Global central bank chiefs agreed to water down and delay a planned bank liquidity rule to counter warnings that the proposal would strangle lending and stifle the economic recovery.
Lenders will be allowed to use an expanded range of assets including some equities and securitized mortgage debt to meet the so-called liquidity coverage ratio, or LCR, following a deal struck by regulatory chiefs meeting yesterday in Basel, Switzerland. Banks will also have an extra four years to fully comply with the measure.
“This was a compromise between competing views from around the world,” Bank of England Governor Mervyn King said at a briefing following yesterday’s meeting. King chairs the Group of Governors and Heads of Supervision, or GHOS, which decides on global bank rules. “For the first time in regulatory history we have a truly global minimum standard for bank liquidity.”
Banks and top officials such as European Central Bank President Mario Draghi pushed for changes to the LCR, arguing that it would choke interbank lending and make it harder for authorities to implement monetary policies. Lenders have warned that the measure might force them to cut back loans to businesses and households.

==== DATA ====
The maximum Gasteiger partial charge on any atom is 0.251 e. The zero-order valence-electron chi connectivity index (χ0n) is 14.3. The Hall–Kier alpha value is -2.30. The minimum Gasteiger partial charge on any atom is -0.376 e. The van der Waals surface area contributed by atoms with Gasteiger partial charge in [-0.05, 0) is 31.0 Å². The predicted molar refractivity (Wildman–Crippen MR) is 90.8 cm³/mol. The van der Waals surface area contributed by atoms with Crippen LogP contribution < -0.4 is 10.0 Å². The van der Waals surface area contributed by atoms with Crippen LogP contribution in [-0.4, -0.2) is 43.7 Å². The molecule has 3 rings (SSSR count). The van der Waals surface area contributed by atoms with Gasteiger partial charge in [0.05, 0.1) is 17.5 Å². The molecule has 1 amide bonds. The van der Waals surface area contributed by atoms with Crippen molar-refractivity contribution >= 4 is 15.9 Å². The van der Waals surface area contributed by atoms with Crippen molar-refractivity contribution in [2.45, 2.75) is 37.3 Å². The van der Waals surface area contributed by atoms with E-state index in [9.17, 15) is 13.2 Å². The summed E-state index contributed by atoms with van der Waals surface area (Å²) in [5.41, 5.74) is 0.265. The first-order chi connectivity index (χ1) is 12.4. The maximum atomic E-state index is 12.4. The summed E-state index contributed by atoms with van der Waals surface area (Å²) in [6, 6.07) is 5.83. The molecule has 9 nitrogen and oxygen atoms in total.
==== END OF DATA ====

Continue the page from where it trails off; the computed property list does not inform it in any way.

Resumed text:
“The new liquidity standard will in no way hinder the ability of the global banking system to finance a global recovery,” King said. “It’s a realistic approach. It certainly did not emanate from an attempt to weaken the standard.”
Regulators at the Basel Committee on Banking Supervision struggled throughout 2012 to revise the LCR. After failing to reach a final deal last month, it was left to central bank and regulatory chiefs on the GHOS to make a final decision.
The LCR would force banks to hold enough easy-to-sell assets to survive a 30-day credit squeeze. It’s a key component of a package of capital and liquidity measures, known as Basel III, drawn up to avoid a repeat of the 2008 financial crisis.
Basel III has been subject to mounting criticism for its complexity, amid delays to its implementation in the European Union and U.S.
The liquidity rule sets out a stress test that banks should apply to their books, assessing whether they would be able to generate enough cash from asset sales to meet their regulatory obligations.
A draft version of the measure was published by regulators in 2010, on the basis that it would take effect on Jan. 1, 2015.
Under yesterday’s deal, banks would only have to meet 60 percent of the LCR obligations by 2015, and the full rule would be phased in annually through 2019, according to an e-mailed statement from the GHOS.
A sample of 209 banks assessed by the Basel committee had a collective shortfall of 1.8 trillion euros ($2.3 trillion) at the end of 2011 in the assets needed to meet the 2010 version of the LCR, according to figures published by the Basel group.
Banks had warned that the initial LCR proposal would force them to buy additional sovereign debt, more closely tying their fate to governments’ solvency. The 2010 rule was drafted before the EU was fully confronted by a sovereign debt crisis that challenged traditional assumptions about the creditworthiness of government bonds.